She told of a discussion she had with a principal of a school in Washington which had been shown through testing to have fallen radically behind educational benchmarks and well behind the results being achieved in schools teaching similar children.
When she asked the principal for his analysis of what he thought should be done to lift standards, he initially struggled to offer a view and simply maintained that really everything was fine.
Finally, somewhat frustrated, Michelle Rhee said to him, ‘would you send your grandchild to this school?’
To which he replied ‘Well, if that’s the standard.’
It’s a great question. Would you send your child, your grandchild, your brother or sister, your niece or nephew to this school?
That’s the standard I want to be the Australian standard.
Teach for Australia aims at that standard and, in doing so, creates opportunities for change.
Speeches are of themselves, essentially meaningless. But when, as I’m going to go so far as to say for Rufus, Melodie and Julia, they are backed with compelling actions a speech instead becomes a powerful rallying call – and I am sure that I have become more determined to commit my professional life to confronting educational disadvantage because of the words of these three.
Don’t know how many of the fellow associates who were in the tutorial the other day will actually find this, but the conversation came up about finding useful pictures and graphs for demonstrating how to read graphs, etc to students. You might want to be a bit careful about some of these, because some of them are a little bit looser than others on the conventions of graph writing, and the majority of the sites flit between being “acceptable” for the classroom and decidedly unacceptable, so I’d also be careful of not recommending too many of these sites to your students.
With the disclaimers out of the way though: here’s some of the best places I’ve found:
Be very careful not to recommend this one to your students, but it’s got some fantastic stuff mixed in with some very very nerdy stuff and some jokes that are downright crass. Don’t worry if you don’t understand lots of the jokes there: it just means you have a life.
This is a much safer site to recommend: though at times it can get slightly political (can’t we all), Information is Beautiful has an incredible collection of infographics which can communicate complex information usually in simple, easy to understand ways. My wife is a graphic designer and she is in love with this site.
This is a much less definitive recommendation: graphjam’s stuff is all about user-contribution so the quality varies from putrid to fantastic. But if you do manage to get a hold of the good ones, they are usually pretty cool/funny. The whole thing is graphs and Venn diagrams, so you should at least be able to find something useful if you look long enough. They’re certainly not as pretty though.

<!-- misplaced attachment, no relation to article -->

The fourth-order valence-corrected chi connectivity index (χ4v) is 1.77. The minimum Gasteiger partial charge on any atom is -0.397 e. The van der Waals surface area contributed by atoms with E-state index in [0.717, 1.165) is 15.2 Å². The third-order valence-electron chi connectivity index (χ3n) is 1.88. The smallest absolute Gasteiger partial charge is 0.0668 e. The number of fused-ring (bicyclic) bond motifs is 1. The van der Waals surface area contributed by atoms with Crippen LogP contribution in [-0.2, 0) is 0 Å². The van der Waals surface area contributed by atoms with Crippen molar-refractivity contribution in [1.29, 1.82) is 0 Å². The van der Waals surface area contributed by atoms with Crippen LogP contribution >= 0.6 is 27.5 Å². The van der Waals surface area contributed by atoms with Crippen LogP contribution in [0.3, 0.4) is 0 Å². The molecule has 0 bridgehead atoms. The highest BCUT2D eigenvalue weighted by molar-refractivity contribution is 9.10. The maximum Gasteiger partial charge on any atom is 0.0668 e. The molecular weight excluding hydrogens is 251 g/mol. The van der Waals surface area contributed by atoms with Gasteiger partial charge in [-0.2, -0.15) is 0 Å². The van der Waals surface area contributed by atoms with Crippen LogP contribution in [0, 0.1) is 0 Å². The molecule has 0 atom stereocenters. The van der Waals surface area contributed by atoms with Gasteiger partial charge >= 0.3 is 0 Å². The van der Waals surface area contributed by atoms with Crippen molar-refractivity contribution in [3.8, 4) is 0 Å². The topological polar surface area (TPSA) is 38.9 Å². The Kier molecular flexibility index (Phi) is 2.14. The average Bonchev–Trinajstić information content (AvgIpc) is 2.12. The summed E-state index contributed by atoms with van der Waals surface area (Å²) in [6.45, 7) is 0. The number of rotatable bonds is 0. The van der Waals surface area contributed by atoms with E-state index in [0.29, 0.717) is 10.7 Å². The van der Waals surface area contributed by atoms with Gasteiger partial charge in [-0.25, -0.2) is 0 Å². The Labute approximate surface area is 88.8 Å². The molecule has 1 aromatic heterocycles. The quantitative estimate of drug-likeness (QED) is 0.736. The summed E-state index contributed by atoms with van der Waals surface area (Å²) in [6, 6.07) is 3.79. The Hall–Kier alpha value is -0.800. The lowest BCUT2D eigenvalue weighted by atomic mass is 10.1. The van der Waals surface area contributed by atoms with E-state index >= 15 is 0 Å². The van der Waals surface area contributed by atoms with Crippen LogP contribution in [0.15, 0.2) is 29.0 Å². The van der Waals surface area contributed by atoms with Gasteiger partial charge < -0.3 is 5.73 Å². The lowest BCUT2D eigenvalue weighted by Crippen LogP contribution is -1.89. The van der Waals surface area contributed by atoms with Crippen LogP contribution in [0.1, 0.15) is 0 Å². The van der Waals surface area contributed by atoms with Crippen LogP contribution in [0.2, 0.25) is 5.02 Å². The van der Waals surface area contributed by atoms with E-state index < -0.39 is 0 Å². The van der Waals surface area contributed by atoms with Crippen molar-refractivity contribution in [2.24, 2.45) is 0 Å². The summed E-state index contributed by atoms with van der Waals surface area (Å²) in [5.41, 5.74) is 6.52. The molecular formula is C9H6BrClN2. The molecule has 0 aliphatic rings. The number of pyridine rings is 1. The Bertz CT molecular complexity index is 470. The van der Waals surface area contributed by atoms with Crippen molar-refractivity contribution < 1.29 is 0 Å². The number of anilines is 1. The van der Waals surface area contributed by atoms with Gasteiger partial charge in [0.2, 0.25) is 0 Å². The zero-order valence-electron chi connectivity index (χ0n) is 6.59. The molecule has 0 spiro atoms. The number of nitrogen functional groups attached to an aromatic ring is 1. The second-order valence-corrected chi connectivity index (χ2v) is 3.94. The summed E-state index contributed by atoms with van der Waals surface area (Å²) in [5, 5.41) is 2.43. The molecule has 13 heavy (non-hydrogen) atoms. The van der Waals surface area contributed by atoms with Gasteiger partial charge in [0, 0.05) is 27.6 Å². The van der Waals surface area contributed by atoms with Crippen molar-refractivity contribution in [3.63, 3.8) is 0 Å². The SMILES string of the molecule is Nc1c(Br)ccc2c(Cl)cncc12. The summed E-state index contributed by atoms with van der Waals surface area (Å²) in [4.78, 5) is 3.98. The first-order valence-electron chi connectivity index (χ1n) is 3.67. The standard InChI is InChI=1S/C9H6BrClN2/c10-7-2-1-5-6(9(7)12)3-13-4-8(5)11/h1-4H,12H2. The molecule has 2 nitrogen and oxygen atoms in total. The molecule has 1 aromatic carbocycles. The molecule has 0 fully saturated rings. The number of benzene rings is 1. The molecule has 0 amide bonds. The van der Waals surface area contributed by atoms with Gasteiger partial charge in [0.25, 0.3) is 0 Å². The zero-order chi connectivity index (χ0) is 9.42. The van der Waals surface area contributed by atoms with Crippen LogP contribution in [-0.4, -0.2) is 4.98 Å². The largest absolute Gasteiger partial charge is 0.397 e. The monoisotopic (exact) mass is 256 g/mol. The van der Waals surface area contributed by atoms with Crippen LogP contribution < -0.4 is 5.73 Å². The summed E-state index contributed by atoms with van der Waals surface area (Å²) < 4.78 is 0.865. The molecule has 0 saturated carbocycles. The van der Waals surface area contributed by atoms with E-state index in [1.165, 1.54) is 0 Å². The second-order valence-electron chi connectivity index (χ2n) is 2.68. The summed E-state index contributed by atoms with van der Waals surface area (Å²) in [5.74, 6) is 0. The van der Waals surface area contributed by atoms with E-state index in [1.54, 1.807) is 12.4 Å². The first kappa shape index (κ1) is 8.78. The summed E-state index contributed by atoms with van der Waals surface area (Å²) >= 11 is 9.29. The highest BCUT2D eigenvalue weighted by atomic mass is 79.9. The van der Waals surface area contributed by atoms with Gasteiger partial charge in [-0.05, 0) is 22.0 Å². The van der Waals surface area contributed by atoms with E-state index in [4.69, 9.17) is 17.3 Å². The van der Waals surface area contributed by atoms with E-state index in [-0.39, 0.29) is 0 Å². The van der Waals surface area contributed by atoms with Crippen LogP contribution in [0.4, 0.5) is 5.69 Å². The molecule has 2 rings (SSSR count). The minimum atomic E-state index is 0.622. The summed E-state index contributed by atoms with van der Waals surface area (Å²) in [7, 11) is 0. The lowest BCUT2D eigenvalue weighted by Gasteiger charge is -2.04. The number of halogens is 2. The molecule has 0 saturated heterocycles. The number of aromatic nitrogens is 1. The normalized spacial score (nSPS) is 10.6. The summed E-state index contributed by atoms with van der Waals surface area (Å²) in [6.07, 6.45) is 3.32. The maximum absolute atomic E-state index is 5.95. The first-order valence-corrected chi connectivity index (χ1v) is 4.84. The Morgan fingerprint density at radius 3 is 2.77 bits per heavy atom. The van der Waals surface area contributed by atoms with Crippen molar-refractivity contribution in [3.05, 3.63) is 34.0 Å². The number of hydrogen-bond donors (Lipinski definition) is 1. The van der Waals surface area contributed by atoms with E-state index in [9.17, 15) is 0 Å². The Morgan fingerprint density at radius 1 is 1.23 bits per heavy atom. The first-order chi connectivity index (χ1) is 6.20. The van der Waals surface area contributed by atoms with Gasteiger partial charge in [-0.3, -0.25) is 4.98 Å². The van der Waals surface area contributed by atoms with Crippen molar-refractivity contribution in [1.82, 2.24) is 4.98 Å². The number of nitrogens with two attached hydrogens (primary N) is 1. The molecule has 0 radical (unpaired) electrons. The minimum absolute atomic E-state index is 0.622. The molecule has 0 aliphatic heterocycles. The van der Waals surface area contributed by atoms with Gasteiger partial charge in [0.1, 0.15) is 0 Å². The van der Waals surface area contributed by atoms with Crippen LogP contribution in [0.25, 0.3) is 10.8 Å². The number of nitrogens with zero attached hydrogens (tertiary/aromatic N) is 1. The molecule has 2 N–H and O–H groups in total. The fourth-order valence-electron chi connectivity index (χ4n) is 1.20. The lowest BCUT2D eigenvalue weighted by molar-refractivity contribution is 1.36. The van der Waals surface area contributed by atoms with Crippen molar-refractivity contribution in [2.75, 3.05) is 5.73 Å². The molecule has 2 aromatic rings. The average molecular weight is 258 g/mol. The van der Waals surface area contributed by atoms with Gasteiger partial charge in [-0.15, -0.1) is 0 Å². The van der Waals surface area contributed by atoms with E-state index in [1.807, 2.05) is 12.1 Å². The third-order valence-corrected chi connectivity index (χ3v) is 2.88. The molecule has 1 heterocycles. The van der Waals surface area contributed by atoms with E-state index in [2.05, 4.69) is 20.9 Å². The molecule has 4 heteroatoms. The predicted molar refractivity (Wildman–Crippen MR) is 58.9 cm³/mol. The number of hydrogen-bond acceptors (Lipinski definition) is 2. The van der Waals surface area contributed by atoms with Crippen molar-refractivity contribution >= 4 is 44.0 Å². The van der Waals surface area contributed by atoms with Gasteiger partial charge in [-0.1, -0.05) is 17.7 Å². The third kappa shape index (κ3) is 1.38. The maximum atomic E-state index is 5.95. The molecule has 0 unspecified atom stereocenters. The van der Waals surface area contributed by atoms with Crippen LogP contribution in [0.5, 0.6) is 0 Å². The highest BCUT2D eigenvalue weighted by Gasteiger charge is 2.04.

Fascinating discussion over at “Dangerously Irrelevant”, in the context of a discussion with a Biology teacher about whether students needed to memorise the parts of a neuron. From the post:
“In an era of near-instant Internet search, it’s possible that knowing the parts of a neuron isn’t really that important. For example, if I don’t know what the parts of a neuron are, I probably can find a couple dozen images of neurons – with parts labeled – in about 5 seconds using an online image search engine. It seems to me that what’s more important is generally knowing what neurons are, how they work, why I should care about them, how they impact my health and well-being, how current cutting-edge neurological research may impact me in the future, and so on.
Will I need to learn the parts of a neuron in the short term so that I can understand these bigger issues? Yes, most likely. Six weeks from now, will it be important if I still remember the parts of a neuron? Probably not, because I always can look it up again. But the bigger-picture understandings about neurons and how they impact me? That’s what I need to remember six weeks from now – and six years from now. That’s the stuff that’s important. Assess on what’s important.”
This ties in with some of the things that have frustrated me already, specifically in the IT curriculum: from University down. With fact-based information being so readily available – what could the point be in me requiring students to recite facts back on their assessment? And information accessibility is only going to improve: where does that leave educators? Asking the bigger questions, or refusing to take the outside world seriously.
One of the commenters on the post thought that this video was relevant: hard to argue.